UKMPG and its members are committed to high standards of environmental sustainability, playing a leading role in lowering emissions and growing natural capital.
Major ports have a key role to play in the transition to a net zero future. This role has a number of aspects:
- Reducing the emissions of their own activities. Port operators are investing significantly in technologies and assets that make a big difference in reducing emissions. By being able to regularly reinvest the introduction of new equipment leads to ongoing improvement. Ports are also introducing much greater levels of electrification in their activities and looking at new energy sources such as hydrogen. Although often overlooked the more efficient operation of business activities, including using more data and digitisation, is also a powerful way to lower emissions. The emissions focus of ports is not just on the carbon dioxide that causes climate change. It is also on the particulates that impact air quality where our focus on improvement is equally strong.
- Enabling emissions reductions in wider supply chains. Moving freight by water is by far the most emissions-efficient means of moving goods, with carbon dioxide equivalent levels per tonne and per kilometre being at least 9x better than by truck and nearly 100x better than by air. We want to expand the volumes of freight moved by water – not just internationally, but also around the UK coast and utilising the inland waterways. We are deeply engaged in developments in the introduction of new fuels for vessels themselves. We are working to ensure that ports can act as hubs for smart, green energy for transport moving in and out of the port and those operating facilities on the port estate.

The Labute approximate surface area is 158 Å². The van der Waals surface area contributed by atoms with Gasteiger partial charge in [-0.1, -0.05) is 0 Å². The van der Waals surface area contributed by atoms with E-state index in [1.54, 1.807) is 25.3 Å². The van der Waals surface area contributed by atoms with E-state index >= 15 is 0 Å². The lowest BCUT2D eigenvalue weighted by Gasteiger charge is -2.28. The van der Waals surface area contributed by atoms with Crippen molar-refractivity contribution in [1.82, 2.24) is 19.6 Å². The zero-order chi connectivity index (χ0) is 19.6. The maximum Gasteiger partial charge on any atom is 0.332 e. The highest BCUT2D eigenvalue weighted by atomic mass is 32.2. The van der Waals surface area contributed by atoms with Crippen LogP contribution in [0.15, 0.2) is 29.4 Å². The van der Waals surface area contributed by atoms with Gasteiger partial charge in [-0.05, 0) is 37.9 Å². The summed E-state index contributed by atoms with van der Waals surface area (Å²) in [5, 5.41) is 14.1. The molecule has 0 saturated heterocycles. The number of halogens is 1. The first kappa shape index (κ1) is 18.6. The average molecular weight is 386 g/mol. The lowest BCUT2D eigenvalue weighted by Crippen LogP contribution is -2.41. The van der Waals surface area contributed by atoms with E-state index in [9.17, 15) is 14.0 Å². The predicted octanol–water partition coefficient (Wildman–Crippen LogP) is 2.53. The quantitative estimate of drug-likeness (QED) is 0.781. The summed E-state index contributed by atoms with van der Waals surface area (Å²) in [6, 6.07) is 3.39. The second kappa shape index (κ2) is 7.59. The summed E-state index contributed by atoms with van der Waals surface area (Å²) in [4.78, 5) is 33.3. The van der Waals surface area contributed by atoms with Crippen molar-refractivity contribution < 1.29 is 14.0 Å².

- A vital foundation of renewable energy. Ports are essential parts of the supply chains for many types of renewable energy. They are bases for the construction and operation of offshore renewable energy projects, such as wind farms. On shore they are the locations for green energy projects such as wind, solar, and waste recycling and they remain gateways for energy commodities – but now not the coal of history but biomass and carbon for storage and utilisation. The construction of significant renewable energy hubs across the UK are excellent examples of the major ports’ commitment to the sector and indicative of the standard set by our members for the rest of the industry.
We recognise that environmental sustainability is more than just emissions. Major ports are working to improve biodiversity and habitat protection on sea and land, and these initiatives are important elements not only of their ongoing activities but as part of their investment programmes. Ports are also playing a role in the fight against marine plastics and litter with activities as varied as sea bins, beach cleans and signing up to industry leading initiatives. More widely, materials efficiency and the circular economy have been features of port operations before such terms with used. A ports gateway role has included the movement and processing of wastes and today extends to hosting reprocessing and energy from waste plants.
One of the key roles of UKMPG is to work with Government and regulators to ensure that the UK has environmental rules that allow and encourage both high levels of ecological integrity and responsible development. This is one of our central priorities, with end goals that we are committed to achieving.